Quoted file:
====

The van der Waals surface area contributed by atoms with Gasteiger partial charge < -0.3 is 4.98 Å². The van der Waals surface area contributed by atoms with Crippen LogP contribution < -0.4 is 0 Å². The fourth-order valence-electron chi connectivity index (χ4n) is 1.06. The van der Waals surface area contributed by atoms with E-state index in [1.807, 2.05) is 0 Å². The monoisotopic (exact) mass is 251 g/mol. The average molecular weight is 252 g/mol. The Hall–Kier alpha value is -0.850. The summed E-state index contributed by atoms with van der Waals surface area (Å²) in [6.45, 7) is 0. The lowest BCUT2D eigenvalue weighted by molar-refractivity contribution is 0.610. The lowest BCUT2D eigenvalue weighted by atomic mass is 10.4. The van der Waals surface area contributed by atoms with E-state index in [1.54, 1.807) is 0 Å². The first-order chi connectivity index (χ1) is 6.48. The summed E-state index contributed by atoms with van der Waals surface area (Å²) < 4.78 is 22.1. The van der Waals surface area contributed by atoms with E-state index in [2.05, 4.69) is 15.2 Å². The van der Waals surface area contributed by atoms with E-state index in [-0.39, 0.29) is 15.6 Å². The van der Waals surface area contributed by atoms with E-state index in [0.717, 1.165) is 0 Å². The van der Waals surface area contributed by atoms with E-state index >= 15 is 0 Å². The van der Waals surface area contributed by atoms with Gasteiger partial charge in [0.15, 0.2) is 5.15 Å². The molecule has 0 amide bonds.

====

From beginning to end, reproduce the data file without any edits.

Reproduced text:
The van der Waals surface area contributed by atoms with Gasteiger partial charge < -0.3 is 4.98 Å². The van der Waals surface area contributed by atoms with Crippen LogP contribution < -0.4 is 0 Å². The fourth-order valence-electron chi connectivity index (χ4n) is 1.06. The van der Waals surface area contributed by atoms with E-state index in [1.807, 2.05) is 0 Å². The monoisotopic (exact) mass is 251 g/mol. The average molecular weight is 252 g/mol. The Hall–Kier alpha value is -0.850. The summed E-state index contributed by atoms with van der Waals surface area (Å²) in [6.45, 7) is 0. The lowest BCUT2D eigenvalue weighted by molar-refractivity contribution is 0.610. The lowest BCUT2D eigenvalue weighted by atomic mass is 10.4. The van der Waals surface area contributed by atoms with E-state index in [1.54, 1.807) is 0 Å². The first-order chi connectivity index (χ1) is 6.48. The summed E-state index contributed by atoms with van der Waals surface area (Å²) < 4.78 is 22.1. The van der Waals surface area contributed by atoms with E-state index in [2.05, 4.69) is 15.2 Å². The van der Waals surface area contributed by atoms with E-state index in [-0.39, 0.29) is 15.6 Å². The van der Waals surface area contributed by atoms with E-state index in [0.717, 1.165) is 0 Å². The van der Waals surface area contributed by atoms with E-state index >= 15 is 0 Å². The van der Waals surface area contributed by atoms with Gasteiger partial charge in [0.15, 0.2) is 5.15 Å². The molecule has 0 amide bonds.